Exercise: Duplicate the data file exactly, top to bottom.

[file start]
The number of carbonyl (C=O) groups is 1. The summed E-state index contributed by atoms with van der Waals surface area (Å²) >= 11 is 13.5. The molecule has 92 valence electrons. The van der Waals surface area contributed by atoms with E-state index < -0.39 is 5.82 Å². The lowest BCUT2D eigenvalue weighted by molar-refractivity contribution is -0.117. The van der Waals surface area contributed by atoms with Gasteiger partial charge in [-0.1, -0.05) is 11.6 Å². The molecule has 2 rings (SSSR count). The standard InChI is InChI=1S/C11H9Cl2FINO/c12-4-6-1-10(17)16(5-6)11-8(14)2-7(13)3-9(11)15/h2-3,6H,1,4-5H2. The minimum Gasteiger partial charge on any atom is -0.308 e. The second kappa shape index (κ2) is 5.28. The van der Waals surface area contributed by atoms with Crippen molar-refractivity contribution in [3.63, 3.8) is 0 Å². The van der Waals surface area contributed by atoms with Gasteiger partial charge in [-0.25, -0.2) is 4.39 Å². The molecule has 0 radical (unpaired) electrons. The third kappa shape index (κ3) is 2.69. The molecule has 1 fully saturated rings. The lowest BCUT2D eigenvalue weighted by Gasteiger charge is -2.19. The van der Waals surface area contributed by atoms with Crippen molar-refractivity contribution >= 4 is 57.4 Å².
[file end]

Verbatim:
The number of carbonyl (C=O) groups is 1. The summed E-state index contributed by atoms with van der Waals surface area (Å²) >= 11 is 13.5. The molecule has 92 valence electrons. The van der Waals surface area contributed by atoms with E-state index < -0.39 is 5.82 Å². The lowest BCUT2D eigenvalue weighted by molar-refractivity contribution is -0.117. The van der Waals surface area contributed by atoms with Gasteiger partial charge in [-0.1, -0.05) is 11.6 Å². The molecule has 2 rings (SSSR count). The standard InChI is InChI=1S/C11H9Cl2FINO/c12-4-6-1-10(17)16(5-6)11-8(14)2-7(13)3-9(11)15/h2-3,6H,1,4-5H2. The minimum Gasteiger partial charge on any atom is -0.308 e. The second kappa shape index (κ2) is 5.28. The van der Waals surface area contributed by atoms with Crippen molar-refractivity contribution in [3.63, 3.8) is 0 Å². The van der Waals surface area contributed by atoms with Gasteiger partial charge in [-0.25, -0.2) is 4.39 Å². The molecule has 0 radical (unpaired) electrons. The third kappa shape index (κ3) is 2.69. The molecule has 1 fully saturated rings. The lowest BCUT2D eigenvalue weighted by Gasteiger charge is -2.19. The van der Waals surface area contributed by atoms with Crippen molar-refractivity contribution >= 4 is 57.4 Å².